You get my point. A statue is there to honor, not create a discussion. The discussion will happen without the statue.

Bronze Joe Paterno needs to remain, because we need to talk about this. We need to discuss ways to stop child abuse. We need to discuss the courage it takes to step forward, especially when it's significantly easier to remain silent.

Then we can discuss it. No statue is needed for this discussion. I'm also not sure how much we need to discuss child molestation. Child molestation is wrong and right-minded people should do anything and everything in their power to stop or prevent it from happening. I guess the how and specific ways to stop child abuse are important, but the legacy of what happens when people keep their mouth shut is a lesson learned from the Sandusky saga and is not taught by the presence of the Joe Paterno statute. His statue reminds us he was a successful football coach.

Mostly, we need to discuss statues themselves -- and what they reflect.

It reflects Joe Paterno made Penn State a lot of money by winning football games and they built a statue as a thank you for making the football team so successful.

The reason Jerry Sandusky was able to perpetrate his evil is because at Penn State (as at hundreds of other Division I schools across America) sports have exceeded academics in importance.

While this statement is true, the reason Jerry Sandusky was able to perpetuate his evil is because Penn State coaches and administration valued the football team over the lives of innocent children. This situation didn't have much to do with academics. It had to do with Penn State protecting their football program and Paterno's legacy. Jeff Pearlman seems upset sports have exceeded academics in importance, so I would think the tearing down of Paterno's statue would be something he would favor. The tearing down the statue would show the importance of social responsibility over the importance of academics at Penn State.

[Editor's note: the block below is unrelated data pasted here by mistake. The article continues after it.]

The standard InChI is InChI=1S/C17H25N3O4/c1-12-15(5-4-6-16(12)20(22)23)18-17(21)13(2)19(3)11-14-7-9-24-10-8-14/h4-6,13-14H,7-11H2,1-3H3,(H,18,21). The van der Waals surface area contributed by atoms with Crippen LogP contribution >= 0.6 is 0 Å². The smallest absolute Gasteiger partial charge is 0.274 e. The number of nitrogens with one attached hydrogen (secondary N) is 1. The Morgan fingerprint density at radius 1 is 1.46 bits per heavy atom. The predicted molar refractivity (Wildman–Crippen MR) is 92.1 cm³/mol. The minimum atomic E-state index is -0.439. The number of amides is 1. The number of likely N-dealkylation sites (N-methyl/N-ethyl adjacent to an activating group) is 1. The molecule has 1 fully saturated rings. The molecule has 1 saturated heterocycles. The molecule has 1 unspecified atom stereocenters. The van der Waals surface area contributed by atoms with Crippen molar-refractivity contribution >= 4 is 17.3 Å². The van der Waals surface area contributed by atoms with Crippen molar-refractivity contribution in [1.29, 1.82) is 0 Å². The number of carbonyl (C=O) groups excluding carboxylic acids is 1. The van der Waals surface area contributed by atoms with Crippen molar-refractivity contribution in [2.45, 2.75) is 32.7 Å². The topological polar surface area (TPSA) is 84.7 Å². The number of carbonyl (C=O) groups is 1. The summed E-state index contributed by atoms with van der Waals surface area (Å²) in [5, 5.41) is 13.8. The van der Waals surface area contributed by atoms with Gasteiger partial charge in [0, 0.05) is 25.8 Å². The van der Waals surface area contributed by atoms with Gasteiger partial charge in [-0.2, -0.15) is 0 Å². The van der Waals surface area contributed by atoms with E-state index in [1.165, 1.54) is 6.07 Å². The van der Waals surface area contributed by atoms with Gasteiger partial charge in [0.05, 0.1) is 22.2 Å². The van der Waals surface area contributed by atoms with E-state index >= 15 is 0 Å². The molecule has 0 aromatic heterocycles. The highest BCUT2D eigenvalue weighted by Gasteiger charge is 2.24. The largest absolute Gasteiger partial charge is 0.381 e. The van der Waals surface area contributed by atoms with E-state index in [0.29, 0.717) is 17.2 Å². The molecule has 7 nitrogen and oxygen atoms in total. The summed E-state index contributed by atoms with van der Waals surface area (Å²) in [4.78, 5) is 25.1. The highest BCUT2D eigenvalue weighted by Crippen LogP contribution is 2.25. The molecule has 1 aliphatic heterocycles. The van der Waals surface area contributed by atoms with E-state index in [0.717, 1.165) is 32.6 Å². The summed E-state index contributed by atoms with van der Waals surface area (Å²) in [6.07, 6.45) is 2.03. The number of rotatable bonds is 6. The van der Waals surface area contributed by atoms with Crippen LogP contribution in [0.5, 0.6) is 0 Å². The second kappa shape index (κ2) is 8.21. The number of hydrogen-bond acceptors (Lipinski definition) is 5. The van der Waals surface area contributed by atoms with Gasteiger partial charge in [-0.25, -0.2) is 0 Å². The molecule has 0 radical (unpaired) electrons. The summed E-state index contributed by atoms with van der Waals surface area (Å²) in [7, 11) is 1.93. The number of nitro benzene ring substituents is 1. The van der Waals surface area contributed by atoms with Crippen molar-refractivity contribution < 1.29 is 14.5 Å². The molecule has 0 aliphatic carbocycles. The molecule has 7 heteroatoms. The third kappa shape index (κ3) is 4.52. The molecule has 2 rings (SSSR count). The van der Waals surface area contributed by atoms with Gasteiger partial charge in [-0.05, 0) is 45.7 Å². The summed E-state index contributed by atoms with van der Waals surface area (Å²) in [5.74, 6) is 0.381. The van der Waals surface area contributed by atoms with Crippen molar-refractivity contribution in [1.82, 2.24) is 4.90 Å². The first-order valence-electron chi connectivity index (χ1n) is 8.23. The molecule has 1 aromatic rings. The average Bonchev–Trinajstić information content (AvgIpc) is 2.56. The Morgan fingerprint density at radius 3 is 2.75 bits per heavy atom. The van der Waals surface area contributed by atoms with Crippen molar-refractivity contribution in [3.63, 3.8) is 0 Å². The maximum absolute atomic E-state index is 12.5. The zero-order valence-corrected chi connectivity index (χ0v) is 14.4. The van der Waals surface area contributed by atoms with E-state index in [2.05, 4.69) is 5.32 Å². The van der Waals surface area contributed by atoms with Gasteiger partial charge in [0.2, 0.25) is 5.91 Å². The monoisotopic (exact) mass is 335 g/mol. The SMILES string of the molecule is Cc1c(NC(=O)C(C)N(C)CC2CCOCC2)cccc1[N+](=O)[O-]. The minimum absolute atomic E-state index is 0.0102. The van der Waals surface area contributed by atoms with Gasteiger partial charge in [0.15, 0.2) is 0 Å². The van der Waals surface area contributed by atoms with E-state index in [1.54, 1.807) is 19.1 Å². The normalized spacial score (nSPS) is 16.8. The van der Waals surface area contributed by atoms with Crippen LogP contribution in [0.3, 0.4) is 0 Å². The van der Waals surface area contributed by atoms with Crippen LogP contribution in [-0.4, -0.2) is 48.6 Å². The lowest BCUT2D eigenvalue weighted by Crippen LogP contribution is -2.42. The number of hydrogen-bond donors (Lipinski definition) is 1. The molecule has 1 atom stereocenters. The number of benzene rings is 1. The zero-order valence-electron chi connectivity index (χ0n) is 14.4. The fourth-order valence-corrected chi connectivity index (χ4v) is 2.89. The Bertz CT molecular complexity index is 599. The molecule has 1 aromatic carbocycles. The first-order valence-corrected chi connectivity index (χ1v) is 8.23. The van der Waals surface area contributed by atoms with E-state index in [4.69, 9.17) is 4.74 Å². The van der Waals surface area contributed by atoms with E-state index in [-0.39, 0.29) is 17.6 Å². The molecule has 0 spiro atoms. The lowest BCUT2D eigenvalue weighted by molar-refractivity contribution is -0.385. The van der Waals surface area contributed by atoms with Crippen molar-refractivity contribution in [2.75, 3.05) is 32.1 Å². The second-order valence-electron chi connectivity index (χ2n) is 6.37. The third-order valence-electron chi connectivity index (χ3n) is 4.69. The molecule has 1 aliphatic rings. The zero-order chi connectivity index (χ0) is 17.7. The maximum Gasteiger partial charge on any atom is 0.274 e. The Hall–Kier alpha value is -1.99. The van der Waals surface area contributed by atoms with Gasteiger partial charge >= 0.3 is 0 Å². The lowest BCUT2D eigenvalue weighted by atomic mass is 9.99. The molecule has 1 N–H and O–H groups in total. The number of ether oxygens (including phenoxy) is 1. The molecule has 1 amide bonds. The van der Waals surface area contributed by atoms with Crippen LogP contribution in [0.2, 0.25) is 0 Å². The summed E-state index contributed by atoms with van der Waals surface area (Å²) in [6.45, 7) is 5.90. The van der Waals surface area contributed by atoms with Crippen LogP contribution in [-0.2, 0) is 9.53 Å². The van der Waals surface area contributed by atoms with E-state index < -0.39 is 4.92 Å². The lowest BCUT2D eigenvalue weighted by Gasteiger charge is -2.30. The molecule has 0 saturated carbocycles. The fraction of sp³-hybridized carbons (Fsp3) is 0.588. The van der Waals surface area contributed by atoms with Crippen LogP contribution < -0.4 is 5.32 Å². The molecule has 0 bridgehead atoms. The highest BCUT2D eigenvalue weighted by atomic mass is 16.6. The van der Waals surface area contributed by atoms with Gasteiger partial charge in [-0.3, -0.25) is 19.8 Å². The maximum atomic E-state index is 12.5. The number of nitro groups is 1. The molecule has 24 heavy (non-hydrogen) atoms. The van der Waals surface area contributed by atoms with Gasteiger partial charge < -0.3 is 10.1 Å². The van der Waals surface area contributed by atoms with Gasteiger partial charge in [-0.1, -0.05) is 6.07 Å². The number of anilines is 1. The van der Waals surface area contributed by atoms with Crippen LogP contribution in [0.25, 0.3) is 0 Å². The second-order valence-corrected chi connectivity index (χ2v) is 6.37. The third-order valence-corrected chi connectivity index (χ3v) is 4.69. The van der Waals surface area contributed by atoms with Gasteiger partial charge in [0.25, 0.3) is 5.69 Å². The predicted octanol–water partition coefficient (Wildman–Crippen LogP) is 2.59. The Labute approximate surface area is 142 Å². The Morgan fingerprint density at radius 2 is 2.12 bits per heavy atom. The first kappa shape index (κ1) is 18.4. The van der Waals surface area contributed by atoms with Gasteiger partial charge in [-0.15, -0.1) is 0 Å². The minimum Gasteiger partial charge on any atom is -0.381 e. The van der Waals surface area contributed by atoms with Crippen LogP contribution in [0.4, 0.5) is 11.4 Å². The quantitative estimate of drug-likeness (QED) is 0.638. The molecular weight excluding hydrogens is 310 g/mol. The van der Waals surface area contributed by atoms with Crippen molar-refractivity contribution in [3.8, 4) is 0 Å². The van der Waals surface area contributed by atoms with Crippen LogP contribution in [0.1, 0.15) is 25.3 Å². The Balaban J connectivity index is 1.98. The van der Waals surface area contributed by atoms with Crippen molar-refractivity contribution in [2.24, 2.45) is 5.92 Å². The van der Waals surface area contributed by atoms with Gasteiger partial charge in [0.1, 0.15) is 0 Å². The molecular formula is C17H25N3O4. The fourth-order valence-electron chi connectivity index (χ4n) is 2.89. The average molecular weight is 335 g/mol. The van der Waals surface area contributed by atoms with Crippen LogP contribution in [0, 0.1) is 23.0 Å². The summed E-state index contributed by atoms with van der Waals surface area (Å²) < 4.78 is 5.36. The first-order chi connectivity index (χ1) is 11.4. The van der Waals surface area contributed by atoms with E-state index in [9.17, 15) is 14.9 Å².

The athletic programs are responsible for large dollars; for large enrollments; for national attention; for eternal glory. They are not to be stopped or interfered with or questioned.

Again, while this is true, this isn't a case of sports exceeding the value of academics in the eyes of the Penn State administration. It's about the football program exceeding the value of children's lives in the eyes of the Penn State administration.

Joe Paterno has a statue for the same reason Auburn University built one for former quarterback Cam Newton (a non-graduate who attended the school for one year) -- because football (literally, the launching of a synthetic oval contraption through the air) exceeds all else.

In terms of making money, it probably does. This is sad, but true.

Why, in 2007, five Penn State scientists (Richard Alley, William Easterling, Klaus Keller, Michael Mann, Anne Thompson) shared the Nobel Peace Prize for their work on climate change issues. None of them have statues (rest assured, had any committed Sandusky-like acts, they would have been turned over to the authorities in minutes). None of them will have statues. Ever.